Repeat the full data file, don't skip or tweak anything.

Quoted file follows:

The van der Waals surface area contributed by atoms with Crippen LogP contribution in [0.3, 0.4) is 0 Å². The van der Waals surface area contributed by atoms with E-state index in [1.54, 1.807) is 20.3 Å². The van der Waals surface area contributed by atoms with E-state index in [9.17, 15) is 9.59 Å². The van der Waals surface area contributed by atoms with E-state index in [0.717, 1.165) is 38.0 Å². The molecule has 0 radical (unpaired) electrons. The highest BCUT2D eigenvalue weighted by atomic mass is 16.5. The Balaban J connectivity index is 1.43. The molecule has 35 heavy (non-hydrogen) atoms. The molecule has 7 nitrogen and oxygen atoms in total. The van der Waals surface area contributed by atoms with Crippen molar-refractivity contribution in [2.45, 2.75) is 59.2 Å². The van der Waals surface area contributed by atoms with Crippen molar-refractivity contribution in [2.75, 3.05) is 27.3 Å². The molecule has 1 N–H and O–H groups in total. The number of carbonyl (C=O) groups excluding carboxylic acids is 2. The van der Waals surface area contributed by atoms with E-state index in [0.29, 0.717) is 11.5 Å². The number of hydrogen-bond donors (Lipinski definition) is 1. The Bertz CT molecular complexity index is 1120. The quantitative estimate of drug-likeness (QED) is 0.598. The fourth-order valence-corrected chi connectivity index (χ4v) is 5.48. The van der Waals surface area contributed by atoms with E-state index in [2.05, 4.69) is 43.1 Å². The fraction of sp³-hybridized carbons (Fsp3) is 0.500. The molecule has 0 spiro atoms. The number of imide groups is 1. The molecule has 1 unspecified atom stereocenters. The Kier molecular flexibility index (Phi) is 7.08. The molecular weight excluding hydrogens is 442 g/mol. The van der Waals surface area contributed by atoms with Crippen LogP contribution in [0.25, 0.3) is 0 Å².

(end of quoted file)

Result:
The van der Waals surface area contributed by atoms with Crippen LogP contribution in [0.3, 0.4) is 0 Å². The van der Waals surface area contributed by atoms with E-state index in [1.54, 1.807) is 20.3 Å². The van der Waals surface area contributed by atoms with E-state index in [9.17, 15) is 9.59 Å². The van der Waals surface area contributed by atoms with E-state index in [0.717, 1.165) is 38.0 Å². The molecule has 0 radical (unpaired) electrons. The highest BCUT2D eigenvalue weighted by atomic mass is 16.5. The Balaban J connectivity index is 1.43. The molecule has 35 heavy (non-hydrogen) atoms. The molecule has 7 nitrogen and oxygen atoms in total. The van der Waals surface area contributed by atoms with Crippen molar-refractivity contribution in [2.45, 2.75) is 59.2 Å². The van der Waals surface area contributed by atoms with Crippen molar-refractivity contribution in [2.75, 3.05) is 27.3 Å². The molecule has 1 N–H and O–H groups in total. The number of carbonyl (C=O) groups excluding carboxylic acids is 2. The van der Waals surface area contributed by atoms with E-state index in [0.29, 0.717) is 11.5 Å². The number of hydrogen-bond donors (Lipinski definition) is 1. The Bertz CT molecular complexity index is 1120. The quantitative estimate of drug-likeness (QED) is 0.598. The fourth-order valence-corrected chi connectivity index (χ4v) is 5.48. The van der Waals surface area contributed by atoms with E-state index in [2.05, 4.69) is 43.1 Å². The fraction of sp³-hybridized carbons (Fsp3) is 0.500. The molecule has 0 spiro atoms. The number of imide groups is 1. The molecule has 1 unspecified atom stereocenters. The Kier molecular flexibility index (Phi) is 7.08. The molecular weight excluding hydrogens is 442 g/mol. The van der Waals surface area contributed by atoms with Crippen LogP contribution in [0.25, 0.3) is 0 Å².